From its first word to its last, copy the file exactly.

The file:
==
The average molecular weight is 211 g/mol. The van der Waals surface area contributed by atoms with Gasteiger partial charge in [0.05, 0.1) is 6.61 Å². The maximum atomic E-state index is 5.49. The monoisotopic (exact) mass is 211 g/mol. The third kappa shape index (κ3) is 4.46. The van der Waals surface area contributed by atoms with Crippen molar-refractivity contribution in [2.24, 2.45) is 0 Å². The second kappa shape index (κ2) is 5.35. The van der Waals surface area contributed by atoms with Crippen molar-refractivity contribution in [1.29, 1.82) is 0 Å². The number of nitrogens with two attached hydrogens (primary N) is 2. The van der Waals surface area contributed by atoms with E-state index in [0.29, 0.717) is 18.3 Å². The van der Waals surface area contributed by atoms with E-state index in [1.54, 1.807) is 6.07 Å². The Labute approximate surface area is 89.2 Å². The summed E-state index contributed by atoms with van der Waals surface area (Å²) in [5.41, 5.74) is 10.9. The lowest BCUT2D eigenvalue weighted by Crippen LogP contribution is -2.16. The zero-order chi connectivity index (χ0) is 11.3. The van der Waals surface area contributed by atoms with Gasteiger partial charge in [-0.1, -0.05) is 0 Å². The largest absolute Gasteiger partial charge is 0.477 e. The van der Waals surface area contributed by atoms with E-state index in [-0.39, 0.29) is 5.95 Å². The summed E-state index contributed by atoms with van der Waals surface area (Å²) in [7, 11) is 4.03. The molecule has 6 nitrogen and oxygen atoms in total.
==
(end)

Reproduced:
The average molecular weight is 211 g/mol. The van der Waals surface area contributed by atoms with Gasteiger partial charge in [0.05, 0.1) is 6.61 Å². The maximum atomic E-state index is 5.49. The monoisotopic (exact) mass is 211 g/mol. The third kappa shape index (κ3) is 4.46. The van der Waals surface area contributed by atoms with Crippen molar-refractivity contribution in [2.24, 2.45) is 0 Å². The second kappa shape index (κ2) is 5.35. The van der Waals surface area contributed by atoms with Crippen molar-refractivity contribution in [1.29, 1.82) is 0 Å². The number of nitrogens with two attached hydrogens (primary N) is 2. The van der Waals surface area contributed by atoms with E-state index in [0.29, 0.717) is 18.3 Å². The van der Waals surface area contributed by atoms with E-state index in [1.54, 1.807) is 6.07 Å². The Labute approximate surface area is 89.2 Å². The summed E-state index contributed by atoms with van der Waals surface area (Å²) in [5.41, 5.74) is 10.9. The lowest BCUT2D eigenvalue weighted by Crippen LogP contribution is -2.16. The zero-order chi connectivity index (χ0) is 11.3. The van der Waals surface area contributed by atoms with Gasteiger partial charge in [-0.1, -0.05) is 0 Å². The largest absolute Gasteiger partial charge is 0.477 e. The van der Waals surface area contributed by atoms with E-state index in [-0.39, 0.29) is 5.95 Å². The summed E-state index contributed by atoms with van der Waals surface area (Å²) in [7, 11) is 4.03. The molecule has 6 nitrogen and oxygen atoms in total.